If a COVID-19 vaccine were approved and available for free, 3 in 10 Michiganders would probably take a pass, according to a new survey. That’s a concern for health officials who say Michigan can’t beat the potentially deadly virus until the state develops herd immunity against it.
Residents surveyed who said they will “probably” or “definitely” skip the vaccine are, in large part, worried that it is being developed too quickly.
“As much as I wish the vaccine was the miracle we’re all hoping for, it is being rushed,” said Yvonne Pallone, 40, a behavior analyst in Warren.
In a poll conducted July 25-30 by EPIC-MRA for Bridge Michigan of 600 active and likely voters, a clear majority — 66 percent — said they would likely get the vaccine. Though there were notable partisan differences.
Only about half of those who rated President Trump’s job performance as “excellent” or “good” said they would get the vaccine. By contrast, 77 percent of respondents who were critical of Trump’s job performance indicated they would get the vaccine.
Likewise, among those who approve of Democrat Gov. Gretchen Whitmer’s performance or prefer Democrat presidential candidate Joe Biden, nearly 4 in 5 respondents said they would likely get a vaccine.
Volunteering for a vaccine?
Poll question 1.: If a vaccine is developed that would protect you from the coronavirus and is free to everyone who wants it, would you …?
- 38% - Definitely get it
- 28% - Probably get it
- Probably NOT get it - 12%
- Definitely NOT get it - 18%
- Undecided/Refused - 4%
Poll question 2. For those who indicated they would not get a vaccine: Would you not get a coronavirus vaccine primarily because you …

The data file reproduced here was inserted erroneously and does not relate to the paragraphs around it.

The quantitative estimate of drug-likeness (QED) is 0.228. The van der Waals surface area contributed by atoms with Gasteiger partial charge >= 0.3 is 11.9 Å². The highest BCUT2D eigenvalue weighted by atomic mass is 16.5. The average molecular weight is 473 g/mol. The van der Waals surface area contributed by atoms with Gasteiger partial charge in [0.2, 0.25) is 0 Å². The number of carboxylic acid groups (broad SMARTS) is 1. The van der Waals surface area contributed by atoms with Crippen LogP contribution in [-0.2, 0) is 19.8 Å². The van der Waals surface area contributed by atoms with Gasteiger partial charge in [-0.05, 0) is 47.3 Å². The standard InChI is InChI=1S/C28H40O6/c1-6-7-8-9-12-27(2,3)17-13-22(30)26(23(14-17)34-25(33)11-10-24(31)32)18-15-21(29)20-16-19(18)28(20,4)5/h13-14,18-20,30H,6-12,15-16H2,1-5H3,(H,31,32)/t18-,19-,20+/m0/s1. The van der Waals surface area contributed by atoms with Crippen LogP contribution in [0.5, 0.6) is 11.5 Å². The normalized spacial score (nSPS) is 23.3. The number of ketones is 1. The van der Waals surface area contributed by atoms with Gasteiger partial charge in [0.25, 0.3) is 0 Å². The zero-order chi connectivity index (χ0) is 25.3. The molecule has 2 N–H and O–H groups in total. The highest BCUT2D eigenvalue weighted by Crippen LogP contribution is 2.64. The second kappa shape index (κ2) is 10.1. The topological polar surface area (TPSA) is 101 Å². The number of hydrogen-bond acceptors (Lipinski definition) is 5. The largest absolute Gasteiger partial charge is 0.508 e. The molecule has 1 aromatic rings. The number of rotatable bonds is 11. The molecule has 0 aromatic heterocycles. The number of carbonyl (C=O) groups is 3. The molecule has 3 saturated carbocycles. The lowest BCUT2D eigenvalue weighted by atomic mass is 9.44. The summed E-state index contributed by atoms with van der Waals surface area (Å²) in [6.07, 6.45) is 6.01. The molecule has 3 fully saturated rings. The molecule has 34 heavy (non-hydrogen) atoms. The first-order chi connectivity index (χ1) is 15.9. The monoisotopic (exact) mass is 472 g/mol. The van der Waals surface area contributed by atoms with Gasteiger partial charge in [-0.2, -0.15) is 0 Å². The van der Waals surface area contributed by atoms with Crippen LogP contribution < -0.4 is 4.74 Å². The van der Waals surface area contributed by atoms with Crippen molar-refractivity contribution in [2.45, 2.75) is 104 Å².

- Are concerned the vaccine was rushed and not sufficiently tested 49 %
- Do not trust vaccines in general 21%
- Do not think a vaccine for the coronavirus is needed 7%
- Or, because you have other concerns about the vaccine 21%
- Undecided/Refused 2%
For those reluctant to take the COVID-19 vaccine, hesitation crossed political boundaries. Alarm that a vaccine would be rushed too quickly to market during the pandemic troubled a majority of backers of both Trump and Biden who expressed concern about the vaccine.
“It was a rather general response. Just about every demographic group” indicated concern about the speed of vaccine development, said Bernie Porn, president of EPIC-MRA.
The poll had a margin of error of plus or minus 4 percentage points.
Pallone, who has a son, Sebastian, with autism, told Bridge she generally supports vaccines. But she said COVID-19 is simply too new and doctors still don’t know enough about treatments or how the virus affects people long term. It’s also not clear that any immune response triggered by the vaccine would protect against the actual virus, she said.
Yvonne Pallone isn’t against vaccines for herself or her son, Sebastian. But when it comes to a COVID-19 vaccine — “it’s just too fast,” she said. (Courtesy photo)
Pallone said she also worries that a fast-tracked clinical trial would not build a diverse enough participant pool, including those who have underlying health conditions, to know how a vaccine might affect people differently.
Pamela Rockwell, medical director at Ann Arbor-based Domino's Farms Family Medicine, said she’s not surprised there is some hesitation.
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“There’s a natural inclination to be fearful of new things,” said Rockwell, who is a liaison for the American Academy of Family Physicians to the Advisory Committee on Immunization Practices, ACIP, the committee responsible for advising the U.S. Centers for Disease Control and Prevention on vaccines.